Head to Gowanus for a Warming Bowl of Pescatarian Chili

This dish allows those who don’t eat meat to enjoy a hearty chili. Photo courtesy Runner & Stone.

Runner & Stone in Gowanus, Brooklyn, offers many seasonal specials for dinner, lunch and brunch, but on a recent visit on fall’s first chilly night, there was one that stood out among the rest.

Executive chef Chris Pizzulli, formerly of Blue Ribbon, teamed up with co-owner and head baker Peter Endriss, formerly of Per Se, to conceptualize a restaurant that brings olive croissants out first and a slew of satisfying plates out second, third, fourth and fifth, depending on how hungry you are.

You’ll want to leave room for this, and possibly call ahead to see if it’s on the table for the evening.

Listed simply as Monkfish on the small specials’ menu square, we weren’t expecting a cross between chili and tomato soup, but it was an interesting and surprisingly hearty use of monkfish.

“We started making a monkfish chili and we will probably keep it on through the fall. It’s a really interesting twist on a traditional chili,” said Endriss. “The firm, sweet flesh of the monkfish works really well with the tang of the tomatoes and the heat of the peppers, and it’s a great opportunity for a pescatarian to enjoy a wonderful hot bowl of chili.”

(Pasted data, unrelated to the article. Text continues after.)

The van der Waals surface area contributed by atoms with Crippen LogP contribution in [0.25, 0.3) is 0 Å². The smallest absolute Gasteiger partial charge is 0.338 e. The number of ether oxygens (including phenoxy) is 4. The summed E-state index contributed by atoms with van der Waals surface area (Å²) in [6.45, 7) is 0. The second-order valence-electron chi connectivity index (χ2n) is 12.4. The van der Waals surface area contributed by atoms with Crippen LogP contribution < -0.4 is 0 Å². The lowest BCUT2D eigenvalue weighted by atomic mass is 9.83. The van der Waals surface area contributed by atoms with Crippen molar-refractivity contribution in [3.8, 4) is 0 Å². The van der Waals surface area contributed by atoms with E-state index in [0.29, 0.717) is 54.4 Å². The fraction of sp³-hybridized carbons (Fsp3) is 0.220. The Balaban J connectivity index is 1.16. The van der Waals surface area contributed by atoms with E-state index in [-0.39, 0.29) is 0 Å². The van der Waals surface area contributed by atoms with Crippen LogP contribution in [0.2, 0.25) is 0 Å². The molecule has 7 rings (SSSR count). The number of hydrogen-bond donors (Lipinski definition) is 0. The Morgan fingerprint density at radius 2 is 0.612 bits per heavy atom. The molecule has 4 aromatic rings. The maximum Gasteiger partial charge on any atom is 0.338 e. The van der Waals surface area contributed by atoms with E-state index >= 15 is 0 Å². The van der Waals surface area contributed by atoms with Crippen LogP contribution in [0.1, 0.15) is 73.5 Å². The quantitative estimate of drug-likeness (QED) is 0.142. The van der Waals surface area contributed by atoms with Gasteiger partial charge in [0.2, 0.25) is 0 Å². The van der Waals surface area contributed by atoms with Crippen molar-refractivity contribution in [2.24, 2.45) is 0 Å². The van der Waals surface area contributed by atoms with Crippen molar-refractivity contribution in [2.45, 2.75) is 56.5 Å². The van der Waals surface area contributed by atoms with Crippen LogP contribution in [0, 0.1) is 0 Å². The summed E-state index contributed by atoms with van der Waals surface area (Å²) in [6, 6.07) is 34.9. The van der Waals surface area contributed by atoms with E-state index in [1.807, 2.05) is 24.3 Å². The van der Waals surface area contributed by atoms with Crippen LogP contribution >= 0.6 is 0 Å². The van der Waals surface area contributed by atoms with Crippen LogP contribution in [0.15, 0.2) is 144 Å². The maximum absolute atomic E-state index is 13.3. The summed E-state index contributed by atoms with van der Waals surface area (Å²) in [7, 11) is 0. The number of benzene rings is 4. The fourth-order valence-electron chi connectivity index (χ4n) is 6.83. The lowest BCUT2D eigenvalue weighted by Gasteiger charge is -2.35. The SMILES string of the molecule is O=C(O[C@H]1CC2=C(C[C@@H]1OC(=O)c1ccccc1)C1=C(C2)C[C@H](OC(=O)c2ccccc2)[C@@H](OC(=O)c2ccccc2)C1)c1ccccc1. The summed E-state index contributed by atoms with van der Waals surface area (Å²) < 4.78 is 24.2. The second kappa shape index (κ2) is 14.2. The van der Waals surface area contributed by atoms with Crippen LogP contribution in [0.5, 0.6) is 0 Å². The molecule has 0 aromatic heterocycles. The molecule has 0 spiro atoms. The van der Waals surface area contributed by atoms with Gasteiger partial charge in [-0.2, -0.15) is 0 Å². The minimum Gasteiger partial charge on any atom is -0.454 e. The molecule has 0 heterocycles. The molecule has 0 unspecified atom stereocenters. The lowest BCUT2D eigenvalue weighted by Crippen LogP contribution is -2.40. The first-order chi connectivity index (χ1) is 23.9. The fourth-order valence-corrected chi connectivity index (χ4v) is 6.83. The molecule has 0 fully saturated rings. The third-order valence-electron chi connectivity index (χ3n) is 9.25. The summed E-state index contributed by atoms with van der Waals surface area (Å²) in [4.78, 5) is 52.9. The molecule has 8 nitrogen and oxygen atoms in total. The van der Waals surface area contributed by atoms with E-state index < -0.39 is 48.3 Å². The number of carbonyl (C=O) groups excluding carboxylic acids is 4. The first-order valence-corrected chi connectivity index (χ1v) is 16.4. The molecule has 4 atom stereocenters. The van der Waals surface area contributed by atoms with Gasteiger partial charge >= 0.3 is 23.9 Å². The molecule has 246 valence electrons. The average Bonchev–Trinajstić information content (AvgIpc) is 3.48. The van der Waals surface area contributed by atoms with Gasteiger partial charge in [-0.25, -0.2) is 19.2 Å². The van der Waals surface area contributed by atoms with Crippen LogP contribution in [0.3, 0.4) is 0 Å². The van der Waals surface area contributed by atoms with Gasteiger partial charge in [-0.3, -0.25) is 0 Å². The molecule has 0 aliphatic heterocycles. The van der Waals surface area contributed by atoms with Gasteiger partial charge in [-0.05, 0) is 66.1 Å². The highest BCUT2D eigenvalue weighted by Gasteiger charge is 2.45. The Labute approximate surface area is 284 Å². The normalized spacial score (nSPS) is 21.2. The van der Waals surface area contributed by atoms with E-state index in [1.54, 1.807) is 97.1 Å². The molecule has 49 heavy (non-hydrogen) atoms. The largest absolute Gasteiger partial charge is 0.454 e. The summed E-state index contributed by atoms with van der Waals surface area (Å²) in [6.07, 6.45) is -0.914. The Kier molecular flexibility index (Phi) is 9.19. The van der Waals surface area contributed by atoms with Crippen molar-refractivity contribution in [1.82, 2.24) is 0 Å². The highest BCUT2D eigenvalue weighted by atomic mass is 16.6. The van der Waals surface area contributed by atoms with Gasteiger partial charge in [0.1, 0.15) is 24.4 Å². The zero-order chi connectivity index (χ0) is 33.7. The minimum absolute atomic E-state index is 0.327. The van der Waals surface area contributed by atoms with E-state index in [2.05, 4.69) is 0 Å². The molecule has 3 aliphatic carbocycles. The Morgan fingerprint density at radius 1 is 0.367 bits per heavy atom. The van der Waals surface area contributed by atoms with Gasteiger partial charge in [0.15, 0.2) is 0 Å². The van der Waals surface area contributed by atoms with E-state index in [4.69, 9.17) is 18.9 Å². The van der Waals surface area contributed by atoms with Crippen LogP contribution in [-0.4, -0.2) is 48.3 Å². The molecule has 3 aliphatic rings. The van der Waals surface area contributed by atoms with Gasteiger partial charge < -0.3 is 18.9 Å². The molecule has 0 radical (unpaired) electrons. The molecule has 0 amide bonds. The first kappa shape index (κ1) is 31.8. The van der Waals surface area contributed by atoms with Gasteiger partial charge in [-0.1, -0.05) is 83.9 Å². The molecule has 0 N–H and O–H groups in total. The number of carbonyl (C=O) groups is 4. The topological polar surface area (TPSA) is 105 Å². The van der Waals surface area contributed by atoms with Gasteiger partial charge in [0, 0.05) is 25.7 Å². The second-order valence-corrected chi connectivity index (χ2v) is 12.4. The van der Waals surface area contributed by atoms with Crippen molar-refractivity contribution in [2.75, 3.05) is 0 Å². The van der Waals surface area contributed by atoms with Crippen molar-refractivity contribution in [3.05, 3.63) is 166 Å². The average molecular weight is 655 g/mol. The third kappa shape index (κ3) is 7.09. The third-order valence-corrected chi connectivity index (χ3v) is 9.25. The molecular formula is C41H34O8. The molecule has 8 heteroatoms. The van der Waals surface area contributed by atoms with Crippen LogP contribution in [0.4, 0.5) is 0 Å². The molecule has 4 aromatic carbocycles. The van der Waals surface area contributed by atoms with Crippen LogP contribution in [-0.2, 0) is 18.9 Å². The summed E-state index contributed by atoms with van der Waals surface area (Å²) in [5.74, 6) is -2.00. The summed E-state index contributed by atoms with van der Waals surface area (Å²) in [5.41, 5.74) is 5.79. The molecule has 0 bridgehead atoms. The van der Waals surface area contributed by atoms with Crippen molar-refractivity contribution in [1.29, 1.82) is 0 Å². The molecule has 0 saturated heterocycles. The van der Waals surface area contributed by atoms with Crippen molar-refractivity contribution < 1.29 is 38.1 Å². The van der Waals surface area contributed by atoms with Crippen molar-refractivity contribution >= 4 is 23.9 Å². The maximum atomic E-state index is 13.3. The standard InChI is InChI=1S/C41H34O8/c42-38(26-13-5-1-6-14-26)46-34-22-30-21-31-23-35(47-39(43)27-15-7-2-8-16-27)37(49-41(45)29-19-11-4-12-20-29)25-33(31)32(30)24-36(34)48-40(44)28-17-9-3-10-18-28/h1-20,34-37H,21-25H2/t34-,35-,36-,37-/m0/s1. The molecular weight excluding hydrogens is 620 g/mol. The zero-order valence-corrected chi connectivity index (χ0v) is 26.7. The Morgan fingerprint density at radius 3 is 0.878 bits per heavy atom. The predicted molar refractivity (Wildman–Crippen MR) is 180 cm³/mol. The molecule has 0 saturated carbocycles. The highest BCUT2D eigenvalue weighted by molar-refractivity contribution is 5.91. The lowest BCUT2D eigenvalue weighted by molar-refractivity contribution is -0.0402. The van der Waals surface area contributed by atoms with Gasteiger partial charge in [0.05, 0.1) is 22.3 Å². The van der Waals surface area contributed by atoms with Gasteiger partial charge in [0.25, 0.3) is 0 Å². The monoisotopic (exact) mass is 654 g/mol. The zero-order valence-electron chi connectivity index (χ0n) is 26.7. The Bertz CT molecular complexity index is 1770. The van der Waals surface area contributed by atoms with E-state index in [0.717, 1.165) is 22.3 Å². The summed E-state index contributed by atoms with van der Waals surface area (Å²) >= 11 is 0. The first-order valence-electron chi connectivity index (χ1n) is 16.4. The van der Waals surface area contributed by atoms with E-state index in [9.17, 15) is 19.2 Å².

The monkfish is on the menu periodically as part of the restaurant’s ever-changing soup of the day, although it will most likely make more appearances as the temperatures continue to drop.

“We’ve made it with monkfish, but it works really well with any firm-fleshed, sweet, white fish. We haven’t called it chili on the menu because the soup changes so frequently that we generally just call it the ‘soup of the day,’” Endriss says. “The inspiration was, as with most of our dishes, whatever is available from our trusted purveyors, and what’s in season.”